Eugene Avrutin, University of Illinois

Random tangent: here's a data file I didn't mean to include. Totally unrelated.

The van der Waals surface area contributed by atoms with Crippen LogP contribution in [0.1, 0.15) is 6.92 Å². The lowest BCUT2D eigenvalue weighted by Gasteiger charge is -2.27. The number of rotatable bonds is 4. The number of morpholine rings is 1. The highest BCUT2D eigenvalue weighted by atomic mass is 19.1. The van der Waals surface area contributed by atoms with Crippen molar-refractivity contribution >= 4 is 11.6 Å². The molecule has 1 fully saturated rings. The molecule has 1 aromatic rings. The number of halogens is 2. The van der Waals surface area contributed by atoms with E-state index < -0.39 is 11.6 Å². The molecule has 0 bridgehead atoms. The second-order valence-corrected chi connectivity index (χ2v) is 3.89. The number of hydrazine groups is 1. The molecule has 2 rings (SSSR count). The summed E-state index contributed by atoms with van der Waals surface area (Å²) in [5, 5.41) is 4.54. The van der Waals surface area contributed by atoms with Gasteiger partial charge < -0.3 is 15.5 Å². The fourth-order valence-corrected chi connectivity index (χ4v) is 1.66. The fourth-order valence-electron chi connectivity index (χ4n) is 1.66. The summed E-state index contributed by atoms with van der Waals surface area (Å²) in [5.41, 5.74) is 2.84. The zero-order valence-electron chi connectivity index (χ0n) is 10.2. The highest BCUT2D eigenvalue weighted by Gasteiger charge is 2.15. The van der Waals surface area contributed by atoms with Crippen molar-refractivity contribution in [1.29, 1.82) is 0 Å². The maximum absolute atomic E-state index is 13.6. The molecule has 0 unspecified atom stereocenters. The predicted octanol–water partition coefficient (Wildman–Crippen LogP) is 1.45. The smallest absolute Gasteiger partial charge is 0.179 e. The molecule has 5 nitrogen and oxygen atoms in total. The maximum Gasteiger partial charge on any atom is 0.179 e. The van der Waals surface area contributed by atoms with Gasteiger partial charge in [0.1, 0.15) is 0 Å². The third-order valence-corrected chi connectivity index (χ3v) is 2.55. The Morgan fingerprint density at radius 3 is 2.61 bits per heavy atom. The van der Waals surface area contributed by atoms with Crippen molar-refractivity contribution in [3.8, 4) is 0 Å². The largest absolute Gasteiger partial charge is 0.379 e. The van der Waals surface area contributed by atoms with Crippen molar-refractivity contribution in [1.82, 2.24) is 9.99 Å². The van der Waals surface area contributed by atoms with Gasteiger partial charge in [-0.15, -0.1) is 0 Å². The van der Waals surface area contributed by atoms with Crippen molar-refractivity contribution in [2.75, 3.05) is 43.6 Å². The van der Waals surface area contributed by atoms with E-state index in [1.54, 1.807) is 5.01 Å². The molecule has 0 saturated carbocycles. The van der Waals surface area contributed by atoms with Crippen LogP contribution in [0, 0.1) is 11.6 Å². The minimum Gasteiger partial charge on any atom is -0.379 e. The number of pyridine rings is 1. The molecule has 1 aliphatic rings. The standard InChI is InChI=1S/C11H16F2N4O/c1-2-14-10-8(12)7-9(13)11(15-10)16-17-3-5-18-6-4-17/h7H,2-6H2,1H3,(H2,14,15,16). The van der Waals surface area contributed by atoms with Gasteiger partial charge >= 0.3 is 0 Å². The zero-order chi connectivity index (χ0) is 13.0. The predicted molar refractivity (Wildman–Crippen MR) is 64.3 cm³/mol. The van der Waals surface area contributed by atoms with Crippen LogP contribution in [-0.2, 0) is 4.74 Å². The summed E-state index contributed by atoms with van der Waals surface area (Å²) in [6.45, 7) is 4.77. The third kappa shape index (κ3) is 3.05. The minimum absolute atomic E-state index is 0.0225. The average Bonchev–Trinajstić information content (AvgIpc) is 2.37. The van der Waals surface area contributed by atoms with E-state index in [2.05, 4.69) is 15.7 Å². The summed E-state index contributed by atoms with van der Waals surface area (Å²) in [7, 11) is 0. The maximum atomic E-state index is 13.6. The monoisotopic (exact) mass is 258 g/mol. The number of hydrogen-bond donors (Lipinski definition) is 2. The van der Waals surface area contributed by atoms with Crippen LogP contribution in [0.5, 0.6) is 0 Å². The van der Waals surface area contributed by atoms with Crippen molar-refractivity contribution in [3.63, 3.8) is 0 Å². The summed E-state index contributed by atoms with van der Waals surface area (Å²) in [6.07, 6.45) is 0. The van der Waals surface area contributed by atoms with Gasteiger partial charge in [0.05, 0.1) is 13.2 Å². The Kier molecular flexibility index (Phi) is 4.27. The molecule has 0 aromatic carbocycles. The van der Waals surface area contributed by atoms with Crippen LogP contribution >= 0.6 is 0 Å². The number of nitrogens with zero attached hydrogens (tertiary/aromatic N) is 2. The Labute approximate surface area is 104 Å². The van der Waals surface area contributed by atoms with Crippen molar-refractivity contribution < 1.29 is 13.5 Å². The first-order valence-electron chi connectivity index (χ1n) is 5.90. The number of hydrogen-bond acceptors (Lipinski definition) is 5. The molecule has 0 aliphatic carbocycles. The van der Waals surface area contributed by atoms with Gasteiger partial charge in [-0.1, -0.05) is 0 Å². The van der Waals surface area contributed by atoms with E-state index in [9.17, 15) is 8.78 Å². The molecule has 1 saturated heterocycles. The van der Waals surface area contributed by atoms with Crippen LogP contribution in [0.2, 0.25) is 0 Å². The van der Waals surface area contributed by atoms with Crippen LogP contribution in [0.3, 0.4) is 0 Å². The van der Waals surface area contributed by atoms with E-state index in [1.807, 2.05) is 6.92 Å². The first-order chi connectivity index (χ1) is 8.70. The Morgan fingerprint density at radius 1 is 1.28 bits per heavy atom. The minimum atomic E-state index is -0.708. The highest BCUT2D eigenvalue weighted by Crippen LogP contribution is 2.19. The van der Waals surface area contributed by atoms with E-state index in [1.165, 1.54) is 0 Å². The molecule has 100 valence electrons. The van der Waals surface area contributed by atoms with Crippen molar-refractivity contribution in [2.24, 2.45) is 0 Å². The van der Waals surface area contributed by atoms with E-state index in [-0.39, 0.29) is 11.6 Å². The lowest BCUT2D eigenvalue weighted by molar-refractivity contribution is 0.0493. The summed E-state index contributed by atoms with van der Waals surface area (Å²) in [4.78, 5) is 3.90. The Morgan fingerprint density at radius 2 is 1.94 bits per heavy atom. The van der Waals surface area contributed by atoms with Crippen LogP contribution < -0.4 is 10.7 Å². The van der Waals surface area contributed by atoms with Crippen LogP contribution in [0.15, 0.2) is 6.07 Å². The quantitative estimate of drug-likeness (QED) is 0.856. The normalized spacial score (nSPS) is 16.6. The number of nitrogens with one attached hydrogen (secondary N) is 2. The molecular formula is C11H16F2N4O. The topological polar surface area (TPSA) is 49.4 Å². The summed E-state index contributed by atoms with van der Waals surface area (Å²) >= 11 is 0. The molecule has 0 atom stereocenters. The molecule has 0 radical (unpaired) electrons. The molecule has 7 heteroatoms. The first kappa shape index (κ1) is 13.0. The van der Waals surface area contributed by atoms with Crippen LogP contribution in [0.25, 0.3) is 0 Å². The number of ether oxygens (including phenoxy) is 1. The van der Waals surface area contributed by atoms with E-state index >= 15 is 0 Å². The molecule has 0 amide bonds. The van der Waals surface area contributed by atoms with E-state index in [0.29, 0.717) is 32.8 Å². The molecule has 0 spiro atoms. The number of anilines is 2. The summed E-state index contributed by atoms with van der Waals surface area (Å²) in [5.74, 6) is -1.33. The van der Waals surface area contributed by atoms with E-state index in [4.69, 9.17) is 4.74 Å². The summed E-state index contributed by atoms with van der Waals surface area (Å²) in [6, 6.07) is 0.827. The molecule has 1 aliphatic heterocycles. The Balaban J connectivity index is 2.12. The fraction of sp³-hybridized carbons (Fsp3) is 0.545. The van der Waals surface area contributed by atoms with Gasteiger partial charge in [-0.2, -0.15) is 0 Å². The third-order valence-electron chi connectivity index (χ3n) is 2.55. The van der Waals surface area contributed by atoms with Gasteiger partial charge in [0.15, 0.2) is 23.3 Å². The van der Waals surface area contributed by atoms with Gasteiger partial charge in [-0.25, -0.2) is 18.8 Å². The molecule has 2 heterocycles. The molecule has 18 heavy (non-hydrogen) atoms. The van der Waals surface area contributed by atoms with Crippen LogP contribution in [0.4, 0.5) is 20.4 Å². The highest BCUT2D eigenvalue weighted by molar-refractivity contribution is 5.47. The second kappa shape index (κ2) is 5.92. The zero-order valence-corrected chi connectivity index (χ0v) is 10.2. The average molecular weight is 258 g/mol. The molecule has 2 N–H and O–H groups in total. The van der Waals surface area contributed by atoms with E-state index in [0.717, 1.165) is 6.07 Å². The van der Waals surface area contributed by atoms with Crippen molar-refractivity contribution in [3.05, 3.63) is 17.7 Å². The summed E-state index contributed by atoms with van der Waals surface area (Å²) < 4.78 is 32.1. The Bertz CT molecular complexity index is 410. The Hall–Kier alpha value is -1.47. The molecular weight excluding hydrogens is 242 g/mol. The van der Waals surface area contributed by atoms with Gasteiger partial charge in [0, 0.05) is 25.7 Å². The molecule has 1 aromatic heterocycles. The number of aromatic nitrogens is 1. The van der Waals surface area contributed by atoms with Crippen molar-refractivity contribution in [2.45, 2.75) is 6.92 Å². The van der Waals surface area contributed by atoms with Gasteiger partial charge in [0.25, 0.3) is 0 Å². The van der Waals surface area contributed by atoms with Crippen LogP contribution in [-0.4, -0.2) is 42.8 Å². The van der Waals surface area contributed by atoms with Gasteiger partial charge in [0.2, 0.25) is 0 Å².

On April 22, 1823, in a small white Russian border town by the name of Velizh, a three-year-old boy finished his lunch and went to play outside. Fedor never returned home, and several days later, a neighbor found his body at the very edge of town, punctured in numerous places. Now largely forgotten, the disappearance of little Fedor resulted in the longest and one of the most comprehensive investigations of ritual murder in the modern world. All in all, the Velizh case lasted twelve years (1823-1835) and generated an astonishing number of documents, which are impeccably preserved in twenty-five bound volumes at the Russian State Historical Archive in St. Petersburg. Drawing on the newly discovered archival papers, I reconstruct small town life in the Russian Empire, exploring along the way, neighborly encounters, law and daily life, and the complex motivations resulting in the ritual murder charge. While scholars usually attribute the charge to antisemitism and economic rivalries, this study offers an alternative explanation. By recreating the day-to-day world of Velizh, I argue that tales of blood sacrifice proved remarkably contagious in the towns and villages of Eastern Europe because of their role in popular belief systems of the time and their ability to express the fears and preoccupations of a population that left no other records. Using the analytical techniques of microhistory, this study tells the story of a sensational legal case that allows us not only to zero in on the peculiarities of the investigative process itself, but also examine the relations between imperial rule and the everyday, the articulation of local knowledge and popular belief systems, and the habits, designs, and anxieties of government officials.